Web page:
Document Type

Master's Research

Degree Name

Master of Science in Engineering

Department

Engineering

Advisor(s)

Elizabeth Thompson

Date of Award

5-2015

Abstract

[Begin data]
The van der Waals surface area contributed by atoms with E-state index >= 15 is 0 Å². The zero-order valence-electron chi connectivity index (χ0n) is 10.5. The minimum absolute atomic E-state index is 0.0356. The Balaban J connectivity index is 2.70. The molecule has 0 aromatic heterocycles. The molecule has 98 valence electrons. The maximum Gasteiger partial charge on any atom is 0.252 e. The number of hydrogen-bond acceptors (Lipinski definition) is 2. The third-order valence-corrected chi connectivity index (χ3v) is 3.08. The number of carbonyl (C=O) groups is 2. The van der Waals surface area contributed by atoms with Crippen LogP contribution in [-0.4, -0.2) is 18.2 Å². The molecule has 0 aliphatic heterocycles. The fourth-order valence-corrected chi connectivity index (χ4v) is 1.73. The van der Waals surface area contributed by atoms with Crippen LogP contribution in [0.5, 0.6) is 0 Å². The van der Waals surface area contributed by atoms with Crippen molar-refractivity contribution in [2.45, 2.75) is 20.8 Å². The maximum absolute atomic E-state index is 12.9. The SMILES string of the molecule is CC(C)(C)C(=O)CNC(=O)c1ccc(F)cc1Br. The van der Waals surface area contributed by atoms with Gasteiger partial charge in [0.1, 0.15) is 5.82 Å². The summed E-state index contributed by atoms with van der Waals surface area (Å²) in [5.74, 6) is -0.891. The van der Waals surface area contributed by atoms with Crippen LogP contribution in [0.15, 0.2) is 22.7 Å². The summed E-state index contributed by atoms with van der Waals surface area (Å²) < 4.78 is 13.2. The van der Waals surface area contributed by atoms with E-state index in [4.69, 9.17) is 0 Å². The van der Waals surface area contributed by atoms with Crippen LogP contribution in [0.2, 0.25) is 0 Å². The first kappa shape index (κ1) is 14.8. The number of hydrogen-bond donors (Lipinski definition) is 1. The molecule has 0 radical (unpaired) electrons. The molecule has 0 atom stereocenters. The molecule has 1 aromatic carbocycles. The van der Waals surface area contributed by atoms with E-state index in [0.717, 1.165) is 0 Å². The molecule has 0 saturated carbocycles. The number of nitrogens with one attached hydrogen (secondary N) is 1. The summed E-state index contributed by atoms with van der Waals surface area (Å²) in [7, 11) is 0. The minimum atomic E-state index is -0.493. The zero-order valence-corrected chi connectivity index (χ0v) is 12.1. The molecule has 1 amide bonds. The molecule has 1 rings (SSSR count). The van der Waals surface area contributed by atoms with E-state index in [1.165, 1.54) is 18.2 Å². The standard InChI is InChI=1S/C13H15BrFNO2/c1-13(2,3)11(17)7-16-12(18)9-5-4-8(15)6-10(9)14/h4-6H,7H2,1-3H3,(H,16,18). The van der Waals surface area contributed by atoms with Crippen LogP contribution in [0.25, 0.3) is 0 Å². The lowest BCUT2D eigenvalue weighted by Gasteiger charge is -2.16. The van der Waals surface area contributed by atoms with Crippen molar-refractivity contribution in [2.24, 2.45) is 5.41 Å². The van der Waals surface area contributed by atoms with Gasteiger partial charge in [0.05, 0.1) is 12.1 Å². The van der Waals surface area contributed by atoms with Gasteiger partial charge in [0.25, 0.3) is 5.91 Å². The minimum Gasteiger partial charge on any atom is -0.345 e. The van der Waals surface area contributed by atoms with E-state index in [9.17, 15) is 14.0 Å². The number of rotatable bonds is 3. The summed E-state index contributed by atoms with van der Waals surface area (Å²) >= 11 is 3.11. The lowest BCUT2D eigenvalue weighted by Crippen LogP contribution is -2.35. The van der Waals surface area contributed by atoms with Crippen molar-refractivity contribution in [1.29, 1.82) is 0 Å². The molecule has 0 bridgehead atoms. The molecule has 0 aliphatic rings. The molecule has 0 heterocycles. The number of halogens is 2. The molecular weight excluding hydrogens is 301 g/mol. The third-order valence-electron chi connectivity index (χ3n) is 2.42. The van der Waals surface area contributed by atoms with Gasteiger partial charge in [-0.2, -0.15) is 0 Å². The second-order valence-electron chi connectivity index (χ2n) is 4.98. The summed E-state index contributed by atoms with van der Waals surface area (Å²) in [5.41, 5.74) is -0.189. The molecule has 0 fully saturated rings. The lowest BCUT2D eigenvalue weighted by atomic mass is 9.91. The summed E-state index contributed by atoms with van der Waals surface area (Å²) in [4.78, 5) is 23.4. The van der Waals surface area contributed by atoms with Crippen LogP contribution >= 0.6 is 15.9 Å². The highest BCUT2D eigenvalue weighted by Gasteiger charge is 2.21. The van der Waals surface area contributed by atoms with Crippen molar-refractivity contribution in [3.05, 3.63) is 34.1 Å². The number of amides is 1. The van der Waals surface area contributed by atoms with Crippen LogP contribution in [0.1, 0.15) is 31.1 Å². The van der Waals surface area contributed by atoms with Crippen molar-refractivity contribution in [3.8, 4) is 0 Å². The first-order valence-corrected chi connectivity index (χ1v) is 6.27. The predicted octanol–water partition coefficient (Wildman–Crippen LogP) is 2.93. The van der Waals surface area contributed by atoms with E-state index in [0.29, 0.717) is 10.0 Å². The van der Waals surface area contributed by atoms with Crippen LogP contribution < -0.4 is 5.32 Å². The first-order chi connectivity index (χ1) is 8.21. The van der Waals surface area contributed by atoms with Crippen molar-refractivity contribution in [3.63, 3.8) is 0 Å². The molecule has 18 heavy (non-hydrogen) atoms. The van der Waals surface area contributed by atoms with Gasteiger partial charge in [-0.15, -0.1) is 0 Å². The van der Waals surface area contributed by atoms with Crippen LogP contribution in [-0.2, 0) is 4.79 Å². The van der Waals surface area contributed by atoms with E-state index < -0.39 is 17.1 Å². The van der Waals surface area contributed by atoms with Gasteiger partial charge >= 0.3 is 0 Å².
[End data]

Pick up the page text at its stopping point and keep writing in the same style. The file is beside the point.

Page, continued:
The maintaining of separation between aircraft or any air bound projectile is an important concept in the daily lives of many people. Whether it is air traffic controllers in public transportation or military use in the battlefield, maintaining projectile separation can be the difference between success and tragedy. To prevent and resolve failures and operational errors that may occur, automated tools are being developed to assist in controlling traffic in airspaces. These automated tools not only need to process logistical data for each aircraft or projectile in a particular airspace, but they also need to provide collision-avoidance techniques such as airspace deconfliction. Developing these kinds of automated tools may be too computationally demanding for typical Central Processing Units (CPUs). Solutions to handling such computational stresses may come in the form of supercomputers or a series of computers executing in parallel. Though these come at a price and require additional resources, a solution involving low cost Graphical Processing Units (GPUs) may provide the processing power required by the air traffic control systems because of the parallel nature in which it is able to perform computations.

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